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Central bank chief Stephen Poloz.

CHRIS WATTIE/Reuters

I flew out to Jackson Hole last week for a lengthy interview with Bank of Canada Governor Stephen Poloz. Bottom line: He's in no rush to raise interest rates. Timing the move will be difficult. "It will be a very judgmental thing," he said. But that judgement won't be Mr. Poloz's alone. He will consider input from his colleagues on the Governing Council, to be sure. He also will be counting on financial markets to help him make sense of economic indicators that lately are sending plenty of mixed signals.

"You can't be out there, i think, being totally categorical about" where the economy is headed, Mr. Poloz said. "Rather, you develop that uncertainty around what you are trying to do and that leaves open a role for markets to play as you work your way through it. The law of large numbers can help you out in a way. The market has a role to play in sorting out the various possible hypotheses."

The idea of relying on markets to inform policy came up again in a discussion about whether the Bank of Canada must reflexively follow a change in policy at the U.S. Federal Reserve. (Short answer: no.) "In the last several months we've gone to some lengths to pull ourselves out of a forward-guidance setting," Mr. Poloz said. "It's been beneficial because our markets have been two-way markets. Our inflation number comes out and the markets wrestle over it and things react and it can go either way depending on which analyst was advising you and which side you think it will be. I think that's a healthy way for the market to be."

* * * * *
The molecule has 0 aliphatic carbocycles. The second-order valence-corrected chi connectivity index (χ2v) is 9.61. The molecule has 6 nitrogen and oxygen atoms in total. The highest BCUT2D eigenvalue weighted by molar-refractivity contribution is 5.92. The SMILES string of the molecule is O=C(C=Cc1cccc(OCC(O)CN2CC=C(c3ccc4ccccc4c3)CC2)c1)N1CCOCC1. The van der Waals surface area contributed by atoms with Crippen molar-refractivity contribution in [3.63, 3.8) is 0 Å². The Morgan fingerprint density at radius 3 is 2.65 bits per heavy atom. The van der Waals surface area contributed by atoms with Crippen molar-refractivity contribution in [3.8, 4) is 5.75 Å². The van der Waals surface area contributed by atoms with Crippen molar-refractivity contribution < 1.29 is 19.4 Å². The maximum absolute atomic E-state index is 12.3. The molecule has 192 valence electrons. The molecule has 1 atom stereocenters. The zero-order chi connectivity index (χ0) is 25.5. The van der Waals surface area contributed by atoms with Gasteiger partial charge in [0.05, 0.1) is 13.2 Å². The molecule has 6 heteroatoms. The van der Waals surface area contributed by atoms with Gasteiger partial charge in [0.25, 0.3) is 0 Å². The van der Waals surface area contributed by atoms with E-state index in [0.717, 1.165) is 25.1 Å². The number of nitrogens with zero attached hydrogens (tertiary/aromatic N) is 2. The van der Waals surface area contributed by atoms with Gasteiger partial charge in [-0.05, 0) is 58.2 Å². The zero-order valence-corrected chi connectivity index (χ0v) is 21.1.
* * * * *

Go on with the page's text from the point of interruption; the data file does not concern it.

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We've come a long way since wags attempted to guess Fed policy by eyeing the bulk of then-chairman Alan Greenspan's briefcase ahead of meetings of the U.S. central bank's policy committee. Former Bank of Canada governor Mark Carney and others made the point after the crisis that too many investors had recklessly abandoned their own research in favour of trying to interpret the signals sent by central banks.

Mr. Carney argued for less spoon feeding in the belief that less certainty about monetary policy would reduce the risk of massive one-way bets going wrong. The adoption of explicit forward guidance by many central banks – including Mr. Carney's Bank of England – delayed a broad move to less-explicit communication. But it has arrived in Canada and investors expecting Mr. Poloz to lead them by the hands will be disappointed. He has no qualms in admitting that he as uncertain about the future as anyone. The Bank of Canada and the markets are in this together.

"There's going to be a process of normalization at some point when our confidence is there and we'll be watching for all those symptoms to be tilting toward inflationary risks as opposed to what we've got now," he said. "It's very premature. It's way too early to start timing. Models will give you answers, but models will give you whatever answer you want. I'm not going to give you an answer to that. Markets have an expectation built in. I believe in markets. They play a very important role. Manipulating or trying to guide them is just not in our game plan."

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